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Location: Greensboro, NC, United States

Friday, February 01, 2008

Idolatry takes many forms, #8: God Is The God Of Politics

Immediately following the recent Republican debate in Florida, Mitt Romney received much attention for his expressed fear of having Bill Clinton back in the White House again. He went on to separate his approach to the various concerns of the day from Hillary’s, stating that he wanted to respond to her on the basis of her platform, not on the basis of her husband. Nonetheless, the statement for many couldn’t help but bring to mind Bill’s infidelities during his time in office. While Bill did admit he was wrong, it was only after he outright lied about it and was caught. And while I believe we must accept Bill’s statement of repentance as sincere, it doesn’t mean that he should be trusted in influencing matters of national policy again, which he would be undoubtedly doing were Hillary to win the election. Hillary’s policies are enough to keep me from voting for her, aside from the fact that I don’t believe, based on Scripture, that a woman should be in a position of authority like that. Combine this with Bill’s wickedness and the shaky family life manifested in all of this, and the Clinton’s are the last couple I want to see in the White House.

Since the debate, another well-known adulterer, Rudy Giuliani, has dropped out of the race. I rarely sit through even a few minutes of the 700 Club, so I don’t know who, if anybody, Pat Robertson has taken to endorsing since Rudy’s withdrawal. When Robertson first endorsed Giuliani, the Christian conservatives of the country were vocal in their disbelief that Robertson could endorse someone who is “pro-choice”. Robertson responded by pushing the abortion issue to the side and expressing his great concern over the “war against terrorism”. How the one issue could trump the other is beyond me, aside from my disagreements with Robertson over the war. More important to me, though, is Giuliani’s marital infidelity. How could a man who couldn’t keep his vows to his wife be trusted to keep his vow to uphold the Constitution? And how could this not concern someone like Robertson? This will continue to be an issue with Giuliani if, as may be the case, McCain wins the Republican nomination and chooses Giuliani as his Vice-President.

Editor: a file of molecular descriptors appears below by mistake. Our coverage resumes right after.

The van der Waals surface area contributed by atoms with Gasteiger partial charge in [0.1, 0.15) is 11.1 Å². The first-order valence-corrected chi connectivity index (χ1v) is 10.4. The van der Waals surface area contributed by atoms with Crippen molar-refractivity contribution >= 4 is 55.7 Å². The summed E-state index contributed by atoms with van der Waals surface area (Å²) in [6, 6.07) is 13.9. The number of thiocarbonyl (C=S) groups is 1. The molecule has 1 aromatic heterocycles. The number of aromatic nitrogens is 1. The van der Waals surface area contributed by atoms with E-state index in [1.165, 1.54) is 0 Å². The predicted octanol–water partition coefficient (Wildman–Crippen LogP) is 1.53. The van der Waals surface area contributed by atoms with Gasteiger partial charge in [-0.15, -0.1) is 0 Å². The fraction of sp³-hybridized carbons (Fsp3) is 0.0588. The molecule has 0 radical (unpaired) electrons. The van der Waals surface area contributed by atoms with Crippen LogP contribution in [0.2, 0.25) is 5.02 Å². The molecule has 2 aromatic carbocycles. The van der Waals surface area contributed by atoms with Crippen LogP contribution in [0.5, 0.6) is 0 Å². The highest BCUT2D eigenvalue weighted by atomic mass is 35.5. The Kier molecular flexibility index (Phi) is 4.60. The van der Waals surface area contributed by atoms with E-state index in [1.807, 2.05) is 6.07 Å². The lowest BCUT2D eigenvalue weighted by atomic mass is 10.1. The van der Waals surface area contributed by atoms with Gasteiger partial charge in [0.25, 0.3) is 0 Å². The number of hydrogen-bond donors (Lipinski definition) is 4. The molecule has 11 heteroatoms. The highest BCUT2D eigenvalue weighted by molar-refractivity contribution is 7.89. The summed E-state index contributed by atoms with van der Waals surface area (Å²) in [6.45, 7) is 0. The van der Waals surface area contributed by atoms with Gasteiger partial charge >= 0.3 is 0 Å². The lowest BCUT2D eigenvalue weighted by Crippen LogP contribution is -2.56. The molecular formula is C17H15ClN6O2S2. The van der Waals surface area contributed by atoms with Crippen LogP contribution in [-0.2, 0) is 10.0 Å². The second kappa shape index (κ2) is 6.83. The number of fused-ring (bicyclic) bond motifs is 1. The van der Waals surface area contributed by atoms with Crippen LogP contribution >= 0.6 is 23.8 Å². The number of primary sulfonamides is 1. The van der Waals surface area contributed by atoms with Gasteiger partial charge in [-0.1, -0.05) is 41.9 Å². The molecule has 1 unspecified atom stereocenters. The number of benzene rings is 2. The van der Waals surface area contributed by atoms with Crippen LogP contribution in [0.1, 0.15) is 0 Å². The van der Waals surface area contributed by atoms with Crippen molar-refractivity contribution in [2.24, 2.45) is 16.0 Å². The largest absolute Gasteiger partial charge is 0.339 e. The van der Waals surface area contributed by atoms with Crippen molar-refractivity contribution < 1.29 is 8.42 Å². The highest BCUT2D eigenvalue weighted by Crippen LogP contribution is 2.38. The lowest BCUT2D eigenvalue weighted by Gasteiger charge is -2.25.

One thing that the Clinton – Lewinsky scandal proved, as does the case of Rudy Giuliani, is that for most people in our time, the character of a person is irrelevant. It is irrelevant in daily life, and it is equally irrelevant for those in positions of authority. Sure, there are things that a person can do that will destroy his chance of running for office – murder, for instance (that is, murder not sanctioned by the Government). But sexual immorality is largely considered a private matter and unrelated to one’s qualifications with regard to public office. I would disagree strongly with such a belief, and, more importantly, so does Holy Scripture and the God of Holy Scripture.